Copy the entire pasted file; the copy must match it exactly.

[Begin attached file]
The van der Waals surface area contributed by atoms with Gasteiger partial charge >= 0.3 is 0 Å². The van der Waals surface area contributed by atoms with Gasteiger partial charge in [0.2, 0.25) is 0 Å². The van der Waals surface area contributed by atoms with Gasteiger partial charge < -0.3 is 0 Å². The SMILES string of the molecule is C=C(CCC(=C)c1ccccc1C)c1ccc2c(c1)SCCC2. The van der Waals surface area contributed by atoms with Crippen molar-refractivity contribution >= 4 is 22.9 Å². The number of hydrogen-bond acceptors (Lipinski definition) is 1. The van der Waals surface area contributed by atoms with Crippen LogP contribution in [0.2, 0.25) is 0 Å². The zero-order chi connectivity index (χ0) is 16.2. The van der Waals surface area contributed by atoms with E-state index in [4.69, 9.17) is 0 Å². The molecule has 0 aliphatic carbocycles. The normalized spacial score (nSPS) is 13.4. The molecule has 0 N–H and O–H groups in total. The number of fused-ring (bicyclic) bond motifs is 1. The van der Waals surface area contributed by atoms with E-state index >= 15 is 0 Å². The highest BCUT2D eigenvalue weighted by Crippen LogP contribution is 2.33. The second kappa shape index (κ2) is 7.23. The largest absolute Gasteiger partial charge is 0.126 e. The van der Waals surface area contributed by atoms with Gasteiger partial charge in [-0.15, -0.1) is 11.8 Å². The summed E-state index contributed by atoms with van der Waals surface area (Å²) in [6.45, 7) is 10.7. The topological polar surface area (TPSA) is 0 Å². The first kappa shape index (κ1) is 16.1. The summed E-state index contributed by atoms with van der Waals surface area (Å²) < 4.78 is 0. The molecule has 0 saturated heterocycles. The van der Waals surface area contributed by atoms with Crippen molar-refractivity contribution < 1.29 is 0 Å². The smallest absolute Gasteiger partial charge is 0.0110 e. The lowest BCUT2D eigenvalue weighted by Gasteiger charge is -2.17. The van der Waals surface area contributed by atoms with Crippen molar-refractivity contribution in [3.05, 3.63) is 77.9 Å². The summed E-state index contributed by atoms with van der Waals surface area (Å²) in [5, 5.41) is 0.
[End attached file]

The van der Waals surface area contributed by atoms with Gasteiger partial charge >= 0.3 is 0 Å². The van der Waals surface area contributed by atoms with Gasteiger partial charge in [0.2, 0.25) is 0 Å². The van der Waals surface area contributed by atoms with Gasteiger partial charge < -0.3 is 0 Å². The SMILES string of the molecule is C=C(CCC(=C)c1ccccc1C)c1ccc2c(c1)SCCC2. The van der Waals surface area contributed by atoms with Crippen molar-refractivity contribution >= 4 is 22.9 Å². The number of hydrogen-bond acceptors (Lipinski definition) is 1. The van der Waals surface area contributed by atoms with Crippen LogP contribution in [0.2, 0.25) is 0 Å². The zero-order chi connectivity index (χ0) is 16.2. The van der Waals surface area contributed by atoms with E-state index in [4.69, 9.17) is 0 Å². The molecule has 0 aliphatic carbocycles. The normalized spacial score (nSPS) is 13.4. The molecule has 0 N–H and O–H groups in total. The number of fused-ring (bicyclic) bond motifs is 1. The van der Waals surface area contributed by atoms with E-state index >= 15 is 0 Å². The highest BCUT2D eigenvalue weighted by Crippen LogP contribution is 2.33. The second kappa shape index (κ2) is 7.23. The largest absolute Gasteiger partial charge is 0.126 e. The van der Waals surface area contributed by atoms with Gasteiger partial charge in [-0.15, -0.1) is 11.8 Å². The summed E-state index contributed by atoms with van der Waals surface area (Å²) in [6.45, 7) is 10.7. The topological polar surface area (TPSA) is 0 Å². The first kappa shape index (κ1) is 16.1. The summed E-state index contributed by atoms with van der Waals surface area (Å²) < 4.78 is 0. The molecule has 0 saturated heterocycles. The van der Waals surface area contributed by atoms with Crippen molar-refractivity contribution < 1.29 is 0 Å². The smallest absolute Gasteiger partial charge is 0.0110 e. The lowest BCUT2D eigenvalue weighted by Gasteiger charge is -2.17. The van der Waals surface area contributed by atoms with Crippen molar-refractivity contribution in [3.05, 3.63) is 77.9 Å². The summed E-state index contributed by atoms with van der Waals surface area (Å²) in [5, 5.41) is 0.